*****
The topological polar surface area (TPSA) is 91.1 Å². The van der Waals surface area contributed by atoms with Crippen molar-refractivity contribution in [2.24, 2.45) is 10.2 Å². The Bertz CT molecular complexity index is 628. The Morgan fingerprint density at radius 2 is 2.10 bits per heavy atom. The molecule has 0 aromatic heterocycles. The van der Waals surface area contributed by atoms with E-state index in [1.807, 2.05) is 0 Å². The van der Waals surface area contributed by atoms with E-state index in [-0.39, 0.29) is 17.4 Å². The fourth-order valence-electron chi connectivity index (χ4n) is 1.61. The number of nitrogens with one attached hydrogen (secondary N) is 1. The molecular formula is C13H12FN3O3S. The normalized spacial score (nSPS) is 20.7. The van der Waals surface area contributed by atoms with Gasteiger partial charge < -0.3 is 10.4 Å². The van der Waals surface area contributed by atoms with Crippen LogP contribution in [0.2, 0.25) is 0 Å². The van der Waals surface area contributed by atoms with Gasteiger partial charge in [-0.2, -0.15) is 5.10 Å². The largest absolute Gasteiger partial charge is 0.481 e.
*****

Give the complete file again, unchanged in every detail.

The topological polar surface area (TPSA) is 91.1 Å². The van der Waals surface area contributed by atoms with Crippen molar-refractivity contribution in [2.24, 2.45) is 10.2 Å². The Bertz CT molecular complexity index is 628. The Morgan fingerprint density at radius 2 is 2.10 bits per heavy atom. The molecule has 0 aromatic heterocycles. The van der Waals surface area contributed by atoms with E-state index in [1.807, 2.05) is 0 Å². The van der Waals surface area contributed by atoms with E-state index in [-0.39, 0.29) is 17.4 Å². The fourth-order valence-electron chi connectivity index (χ4n) is 1.61. The number of nitrogens with one attached hydrogen (secondary N) is 1. The molecular formula is C13H12FN3O3S. The normalized spacial score (nSPS) is 20.7. The van der Waals surface area contributed by atoms with Gasteiger partial charge < -0.3 is 10.4 Å². The van der Waals surface area contributed by atoms with Crippen LogP contribution in [0.2, 0.25) is 0 Å². The van der Waals surface area contributed by atoms with Gasteiger partial charge in [-0.2, -0.15) is 5.10 Å². The largest absolute Gasteiger partial charge is 0.481 e.